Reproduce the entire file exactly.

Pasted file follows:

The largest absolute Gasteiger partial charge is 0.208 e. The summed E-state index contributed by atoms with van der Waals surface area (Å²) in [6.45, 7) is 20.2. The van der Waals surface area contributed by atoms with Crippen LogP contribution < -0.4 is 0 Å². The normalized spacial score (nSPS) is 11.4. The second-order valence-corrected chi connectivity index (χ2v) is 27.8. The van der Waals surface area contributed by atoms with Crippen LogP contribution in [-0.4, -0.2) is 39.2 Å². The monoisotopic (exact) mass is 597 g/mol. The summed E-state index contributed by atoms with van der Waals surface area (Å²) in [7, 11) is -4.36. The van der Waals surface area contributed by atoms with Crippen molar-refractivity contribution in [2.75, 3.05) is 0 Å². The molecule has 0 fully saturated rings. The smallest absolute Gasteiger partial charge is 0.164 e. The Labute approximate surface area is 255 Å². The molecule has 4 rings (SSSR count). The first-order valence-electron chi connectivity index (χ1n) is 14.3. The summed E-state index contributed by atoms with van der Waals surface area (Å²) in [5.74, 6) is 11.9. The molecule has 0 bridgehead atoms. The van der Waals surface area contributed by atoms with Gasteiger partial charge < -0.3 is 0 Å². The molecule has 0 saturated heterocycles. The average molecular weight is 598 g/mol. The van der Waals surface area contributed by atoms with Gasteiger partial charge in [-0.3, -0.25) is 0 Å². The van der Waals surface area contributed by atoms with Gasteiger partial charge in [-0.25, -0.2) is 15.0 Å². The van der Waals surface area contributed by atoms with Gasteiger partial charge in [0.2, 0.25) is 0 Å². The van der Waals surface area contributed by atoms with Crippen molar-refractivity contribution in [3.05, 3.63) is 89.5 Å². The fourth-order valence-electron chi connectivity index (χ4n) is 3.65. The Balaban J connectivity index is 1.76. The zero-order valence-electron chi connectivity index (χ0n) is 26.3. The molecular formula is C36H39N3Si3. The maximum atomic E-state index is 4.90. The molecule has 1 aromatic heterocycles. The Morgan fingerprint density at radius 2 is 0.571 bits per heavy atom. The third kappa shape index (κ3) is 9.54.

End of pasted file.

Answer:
The largest absolute Gasteiger partial charge is 0.208 e. The summed E-state index contributed by atoms with van der Waals surface area (Å²) in [6.45, 7) is 20.2. The van der Waals surface area contributed by atoms with Crippen LogP contribution < -0.4 is 0 Å². The normalized spacial score (nSPS) is 11.4. The second-order valence-corrected chi connectivity index (χ2v) is 27.8. The van der Waals surface area contributed by atoms with Crippen LogP contribution in [-0.4, -0.2) is 39.2 Å². The monoisotopic (exact) mass is 597 g/mol. The summed E-state index contributed by atoms with van der Waals surface area (Å²) in [7, 11) is -4.36. The van der Waals surface area contributed by atoms with Crippen molar-refractivity contribution in [2.75, 3.05) is 0 Å². The molecule has 0 fully saturated rings. The smallest absolute Gasteiger partial charge is 0.164 e. The Labute approximate surface area is 255 Å². The molecule has 4 rings (SSSR count). The first-order valence-electron chi connectivity index (χ1n) is 14.3. The summed E-state index contributed by atoms with van der Waals surface area (Å²) in [5.74, 6) is 11.9. The molecule has 0 bridgehead atoms. The van der Waals surface area contributed by atoms with Gasteiger partial charge < -0.3 is 0 Å². The molecule has 0 saturated heterocycles. The average molecular weight is 598 g/mol. The van der Waals surface area contributed by atoms with Gasteiger partial charge in [-0.3, -0.25) is 0 Å². The van der Waals surface area contributed by atoms with Gasteiger partial charge in [-0.25, -0.2) is 15.0 Å². The van der Waals surface area contributed by atoms with Gasteiger partial charge in [0.2, 0.25) is 0 Å². The van der Waals surface area contributed by atoms with Crippen molar-refractivity contribution in [3.05, 3.63) is 89.5 Å². The fourth-order valence-electron chi connectivity index (χ4n) is 3.65. The Balaban J connectivity index is 1.76. The zero-order valence-electron chi connectivity index (χ0n) is 26.3. The molecular formula is C36H39N3Si3. The maximum atomic E-state index is 4.90. The molecule has 1 aromatic heterocycles. The Morgan fingerprint density at radius 2 is 0.571 bits per heavy atom. The third kappa shape index (κ3) is 9.54.